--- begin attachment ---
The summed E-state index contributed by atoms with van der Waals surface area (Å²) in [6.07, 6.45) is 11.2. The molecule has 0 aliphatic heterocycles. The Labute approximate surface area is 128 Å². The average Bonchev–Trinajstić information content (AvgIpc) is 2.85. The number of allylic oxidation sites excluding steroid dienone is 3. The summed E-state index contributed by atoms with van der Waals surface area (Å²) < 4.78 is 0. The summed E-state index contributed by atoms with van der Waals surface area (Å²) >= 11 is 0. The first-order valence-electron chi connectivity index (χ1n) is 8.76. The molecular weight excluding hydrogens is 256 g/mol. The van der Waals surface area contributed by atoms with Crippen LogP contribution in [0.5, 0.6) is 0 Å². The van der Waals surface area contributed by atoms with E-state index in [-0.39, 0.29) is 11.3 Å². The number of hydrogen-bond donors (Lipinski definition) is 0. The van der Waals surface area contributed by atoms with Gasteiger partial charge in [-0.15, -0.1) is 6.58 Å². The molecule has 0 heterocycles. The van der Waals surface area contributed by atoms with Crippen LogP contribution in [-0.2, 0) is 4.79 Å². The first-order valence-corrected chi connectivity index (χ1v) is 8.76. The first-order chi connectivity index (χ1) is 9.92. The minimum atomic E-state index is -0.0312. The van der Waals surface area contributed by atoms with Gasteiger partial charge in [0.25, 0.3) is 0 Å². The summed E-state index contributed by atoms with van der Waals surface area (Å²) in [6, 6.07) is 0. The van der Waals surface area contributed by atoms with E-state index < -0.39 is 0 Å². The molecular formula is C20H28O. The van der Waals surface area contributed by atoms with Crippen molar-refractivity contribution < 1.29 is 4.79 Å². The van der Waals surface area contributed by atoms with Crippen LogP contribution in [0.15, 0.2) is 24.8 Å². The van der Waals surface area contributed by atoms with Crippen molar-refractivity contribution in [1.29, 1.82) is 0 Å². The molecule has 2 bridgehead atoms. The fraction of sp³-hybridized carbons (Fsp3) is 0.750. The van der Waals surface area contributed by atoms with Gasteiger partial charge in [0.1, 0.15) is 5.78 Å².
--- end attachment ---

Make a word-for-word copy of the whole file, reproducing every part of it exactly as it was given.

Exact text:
The summed E-state index contributed by atoms with van der Waals surface area (Å²) in [6.07, 6.45) is 11.2. The molecule has 0 aliphatic heterocycles. The Labute approximate surface area is 128 Å². The average Bonchev–Trinajstić information content (AvgIpc) is 2.85. The number of allylic oxidation sites excluding steroid dienone is 3. The summed E-state index contributed by atoms with van der Waals surface area (Å²) < 4.78 is 0. The summed E-state index contributed by atoms with van der Waals surface area (Å²) >= 11 is 0. The first-order valence-electron chi connectivity index (χ1n) is 8.76. The molecular weight excluding hydrogens is 256 g/mol. The van der Waals surface area contributed by atoms with Crippen LogP contribution in [0.5, 0.6) is 0 Å². The van der Waals surface area contributed by atoms with E-state index in [-0.39, 0.29) is 11.3 Å². The number of hydrogen-bond donors (Lipinski definition) is 0. The van der Waals surface area contributed by atoms with Gasteiger partial charge in [-0.15, -0.1) is 6.58 Å². The molecule has 0 heterocycles. The van der Waals surface area contributed by atoms with Crippen LogP contribution in [-0.2, 0) is 4.79 Å². The first-order valence-corrected chi connectivity index (χ1v) is 8.76. The first-order chi connectivity index (χ1) is 9.92. The minimum atomic E-state index is -0.0312. The van der Waals surface area contributed by atoms with Gasteiger partial charge in [0.25, 0.3) is 0 Å². The summed E-state index contributed by atoms with van der Waals surface area (Å²) in [6, 6.07) is 0. The van der Waals surface area contributed by atoms with E-state index < -0.39 is 0 Å². The molecular formula is C20H28O. The van der Waals surface area contributed by atoms with Crippen molar-refractivity contribution < 1.29 is 4.79 Å². The van der Waals surface area contributed by atoms with Crippen LogP contribution in [0.15, 0.2) is 24.8 Å². The van der Waals surface area contributed by atoms with Crippen molar-refractivity contribution in [1.29, 1.82) is 0 Å². The molecule has 2 bridgehead atoms. The fraction of sp³-hybridized carbons (Fsp3) is 0.750. The van der Waals surface area contributed by atoms with Gasteiger partial charge in [0.1, 0.15) is 5.78 Å².